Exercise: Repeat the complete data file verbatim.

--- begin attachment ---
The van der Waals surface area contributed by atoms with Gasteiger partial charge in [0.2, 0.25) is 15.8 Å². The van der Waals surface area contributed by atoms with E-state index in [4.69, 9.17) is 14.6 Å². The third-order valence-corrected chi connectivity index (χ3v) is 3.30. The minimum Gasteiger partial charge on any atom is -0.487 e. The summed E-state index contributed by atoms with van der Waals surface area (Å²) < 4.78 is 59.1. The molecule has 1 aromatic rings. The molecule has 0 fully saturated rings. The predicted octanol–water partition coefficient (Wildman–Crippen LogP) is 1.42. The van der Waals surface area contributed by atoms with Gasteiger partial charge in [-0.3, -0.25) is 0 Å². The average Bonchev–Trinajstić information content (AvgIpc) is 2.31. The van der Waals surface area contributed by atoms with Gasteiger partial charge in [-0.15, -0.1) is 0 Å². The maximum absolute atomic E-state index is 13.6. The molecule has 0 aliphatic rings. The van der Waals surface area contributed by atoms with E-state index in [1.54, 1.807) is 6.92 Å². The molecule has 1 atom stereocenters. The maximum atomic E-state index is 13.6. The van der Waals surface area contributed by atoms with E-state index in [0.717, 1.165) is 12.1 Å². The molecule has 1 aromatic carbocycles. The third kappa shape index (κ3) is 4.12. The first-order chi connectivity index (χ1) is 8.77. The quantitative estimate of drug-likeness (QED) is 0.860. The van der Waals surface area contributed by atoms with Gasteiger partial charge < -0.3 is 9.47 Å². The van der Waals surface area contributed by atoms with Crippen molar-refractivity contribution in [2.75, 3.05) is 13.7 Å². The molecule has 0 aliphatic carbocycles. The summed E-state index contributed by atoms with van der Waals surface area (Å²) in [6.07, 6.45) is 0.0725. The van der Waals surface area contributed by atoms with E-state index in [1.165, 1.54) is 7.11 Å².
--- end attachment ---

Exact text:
The van der Waals surface area contributed by atoms with Gasteiger partial charge in [0.2, 0.25) is 15.8 Å². The van der Waals surface area contributed by atoms with E-state index in [4.69, 9.17) is 14.6 Å². The third-order valence-corrected chi connectivity index (χ3v) is 3.30. The minimum Gasteiger partial charge on any atom is -0.487 e. The summed E-state index contributed by atoms with van der Waals surface area (Å²) < 4.78 is 59.1. The molecule has 1 aromatic rings. The molecule has 0 fully saturated rings. The predicted octanol–water partition coefficient (Wildman–Crippen LogP) is 1.42. The van der Waals surface area contributed by atoms with Gasteiger partial charge in [-0.3, -0.25) is 0 Å². The average Bonchev–Trinajstić information content (AvgIpc) is 2.31. The van der Waals surface area contributed by atoms with Gasteiger partial charge in [-0.15, -0.1) is 0 Å². The maximum absolute atomic E-state index is 13.6. The molecule has 0 aliphatic rings. The van der Waals surface area contributed by atoms with E-state index in [1.54, 1.807) is 6.92 Å². The molecule has 1 atom stereocenters. The maximum atomic E-state index is 13.6. The van der Waals surface area contributed by atoms with E-state index in [0.717, 1.165) is 12.1 Å². The molecule has 1 aromatic carbocycles. The third kappa shape index (κ3) is 4.12. The first-order chi connectivity index (χ1) is 8.77. The quantitative estimate of drug-likeness (QED) is 0.860. The van der Waals surface area contributed by atoms with Gasteiger partial charge < -0.3 is 9.47 Å². The van der Waals surface area contributed by atoms with Crippen molar-refractivity contribution in [2.75, 3.05) is 13.7 Å². The molecule has 0 aliphatic carbocycles. The summed E-state index contributed by atoms with van der Waals surface area (Å²) in [6.07, 6.45) is 0.0725. The van der Waals surface area contributed by atoms with E-state index in [1.165, 1.54) is 7.11 Å².